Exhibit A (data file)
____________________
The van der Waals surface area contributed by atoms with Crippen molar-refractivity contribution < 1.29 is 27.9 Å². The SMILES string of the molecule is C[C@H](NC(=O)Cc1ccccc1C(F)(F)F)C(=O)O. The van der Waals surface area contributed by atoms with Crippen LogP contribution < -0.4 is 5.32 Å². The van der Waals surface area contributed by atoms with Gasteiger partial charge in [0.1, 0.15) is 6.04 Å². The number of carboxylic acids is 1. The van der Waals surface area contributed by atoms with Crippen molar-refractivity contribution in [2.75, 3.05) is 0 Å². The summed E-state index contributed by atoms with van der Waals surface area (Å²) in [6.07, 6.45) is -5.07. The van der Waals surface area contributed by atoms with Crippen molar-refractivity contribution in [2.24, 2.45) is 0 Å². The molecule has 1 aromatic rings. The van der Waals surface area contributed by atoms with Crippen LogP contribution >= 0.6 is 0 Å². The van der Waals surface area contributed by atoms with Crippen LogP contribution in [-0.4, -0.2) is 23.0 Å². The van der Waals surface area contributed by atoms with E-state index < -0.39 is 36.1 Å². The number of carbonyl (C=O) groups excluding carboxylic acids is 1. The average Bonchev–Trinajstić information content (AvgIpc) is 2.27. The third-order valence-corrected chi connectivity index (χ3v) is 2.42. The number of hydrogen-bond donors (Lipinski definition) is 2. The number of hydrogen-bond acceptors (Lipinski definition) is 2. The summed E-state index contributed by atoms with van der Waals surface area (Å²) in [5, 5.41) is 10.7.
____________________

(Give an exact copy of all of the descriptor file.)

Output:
The van der Waals surface area contributed by atoms with Crippen molar-refractivity contribution < 1.29 is 27.9 Å². The SMILES string of the molecule is C[C@H](NC(=O)Cc1ccccc1C(F)(F)F)C(=O)O. The van der Waals surface area contributed by atoms with Crippen LogP contribution < -0.4 is 5.32 Å². The van der Waals surface area contributed by atoms with Gasteiger partial charge in [0.1, 0.15) is 6.04 Å². The number of carboxylic acids is 1. The van der Waals surface area contributed by atoms with Crippen molar-refractivity contribution in [2.75, 3.05) is 0 Å². The summed E-state index contributed by atoms with van der Waals surface area (Å²) in [6.07, 6.45) is -5.07. The van der Waals surface area contributed by atoms with Crippen molar-refractivity contribution in [2.24, 2.45) is 0 Å². The molecule has 1 aromatic rings. The van der Waals surface area contributed by atoms with Crippen LogP contribution >= 0.6 is 0 Å². The van der Waals surface area contributed by atoms with Crippen LogP contribution in [-0.4, -0.2) is 23.0 Å². The van der Waals surface area contributed by atoms with E-state index < -0.39 is 36.1 Å². The number of carbonyl (C=O) groups excluding carboxylic acids is 1. The average Bonchev–Trinajstić information content (AvgIpc) is 2.27. The third-order valence-corrected chi connectivity index (χ3v) is 2.42. The number of hydrogen-bond donors (Lipinski definition) is 2. The number of hydrogen-bond acceptors (Lipinski definition) is 2. The summed E-state index contributed by atoms with van der Waals surface area (Å²) in [5, 5.41) is 10.7.